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If you’re a history buff, you’ll love visiting the Smoky Mountains! There are numerous historical landmarks scattered throughout the Smokies for you to explore. To help you plan your trip, we’ve made a list of the top 7 historical places in the Smoky Mountains for you to visit while you’re here:
1. Walker Sisters Place
The Walker Sisters Place is a log cabin located in the Greenbrier section of the Great Smoky Mountains National Park. The cabin was originally built in the 1840s and was home to the Walker Sisters. The Walker Sisters were 5 unmarried sisters who refused to leave their traditional household, ever after the National Park was established. The sisters even chatted with tourists and sold homemade treats and toys to visitors! You can still see the Walker Sisters’ cabin today.
2. The Little Greenbrier School
The Little Greenbrier School was built in 1882 and is a one-story building that doubled as a church and school for the residents of the Little Greenbrier town. The idea for the school began when the citizens of the town wanted a teacher for their children. From 1883 until 1936, the Little Greenbrier School was a place for community to grow both academically and spiritually. Today, school groups visit the historic building and learn about the Smoky Mountains while sitting in the old desks.
3. The Old Mill
The Old Mill is a popular historic landmark in Pigeon Forge. In the early 1800s, the water-powered grist mill became one of the main hubs of activity in the small mountain community. The meals and flours that the mill produced became crucial to the day-to-day survival of the early settlers. One of the mill’s most distinctive features is the giant water wheel that harnesses the flow of the Little Pigeon River. The Old Mill is still one of the most popular places in the Smokies today!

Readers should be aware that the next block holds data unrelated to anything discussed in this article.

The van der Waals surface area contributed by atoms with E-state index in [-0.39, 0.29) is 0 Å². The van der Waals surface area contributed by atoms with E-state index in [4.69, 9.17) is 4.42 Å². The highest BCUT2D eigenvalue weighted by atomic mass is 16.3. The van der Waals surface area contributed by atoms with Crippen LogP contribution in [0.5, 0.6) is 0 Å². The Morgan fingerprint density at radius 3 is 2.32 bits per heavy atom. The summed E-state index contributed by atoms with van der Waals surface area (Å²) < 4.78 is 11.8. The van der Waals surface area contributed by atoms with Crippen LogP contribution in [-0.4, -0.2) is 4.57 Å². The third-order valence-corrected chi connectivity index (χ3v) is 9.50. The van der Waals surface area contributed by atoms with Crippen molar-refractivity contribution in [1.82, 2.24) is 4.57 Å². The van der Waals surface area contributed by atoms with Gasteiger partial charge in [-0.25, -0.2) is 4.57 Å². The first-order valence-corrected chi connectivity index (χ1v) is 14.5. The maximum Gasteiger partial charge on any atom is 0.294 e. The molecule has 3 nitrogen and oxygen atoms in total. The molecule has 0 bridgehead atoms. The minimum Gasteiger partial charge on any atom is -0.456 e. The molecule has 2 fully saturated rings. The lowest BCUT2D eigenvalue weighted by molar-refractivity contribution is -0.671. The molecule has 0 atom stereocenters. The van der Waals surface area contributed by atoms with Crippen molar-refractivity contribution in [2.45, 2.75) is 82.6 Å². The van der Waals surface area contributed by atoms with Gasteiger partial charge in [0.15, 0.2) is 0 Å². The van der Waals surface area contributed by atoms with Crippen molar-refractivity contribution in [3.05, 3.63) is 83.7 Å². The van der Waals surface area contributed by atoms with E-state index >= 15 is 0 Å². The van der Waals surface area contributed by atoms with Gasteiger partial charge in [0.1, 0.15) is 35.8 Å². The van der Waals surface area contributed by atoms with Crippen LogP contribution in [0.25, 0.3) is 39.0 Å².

4. Elkmont Ghost Town
Elkmont Ghost Town began as a sleepy mountain community, then was transformed into a bustling logging town. Little River Lumber Company built a railroad that unintentionally turned the town into a popular vacation destination. Many residents got lifetime leases for their summer cottages, but a majority of those leases expired in 1992. When that happened, Elkmont turned into a ghost town. As of January 2018, 18 of the cabins are being preserved by the National Park Service, and 4 are open to the public to walk through and view.
5. Cades Cove
Cades Cove is one of the most popular historical places in the Smoky Mountains. The first settlers came to Cades Cove about 1818, and by 1850, it was home to a community of 685 people. When the National Park was created, much of Cades Cove was evacuated, and the need for facilities and services decreased. Today, the National Park maintains Cades Cove to keep it how it looked in the early days of the settlers. When you visit, you can see a number of homesteads, 3 churches, a working grist mill and a barn.
6. Historic Ogle Cabin
When you visit the Historic Ogle Cabin, you’ll be visiting Gatlinburg’s very first log cabin! William Ogle was the first man to decide to make his home in Gatlinburg, which was then known as White Oak Flats. He went back to get his family to bring them to their new home, but sadly passed away before making it back to White Oak Flats. His wife brought the family to finish the cabin he started, which is still standing today. Today, you can see the Historic Ogle Cabin at the Gatlinburg Welcome Center.
7. John Ownby Cabin
This historic log cabin was built in 1860. It was added to the National Register of Historic Places in 1976. The cabin is constructed from tulip trees, white pine logs and clay mortar. You can see the John Ownby Cabin when you hike the Fighting Creek Nature Trail in the National Park. When you hike the trail, not only will you get to see the historic cabin, but you’ll see gorgeous forest scenery and even a mountain stream.
The Smoky Mountains are rich in history, and there are plenty of places for you to explore! Browse all the places to stay and start planning your trip to see all of the historical places in the Smoky Mountains!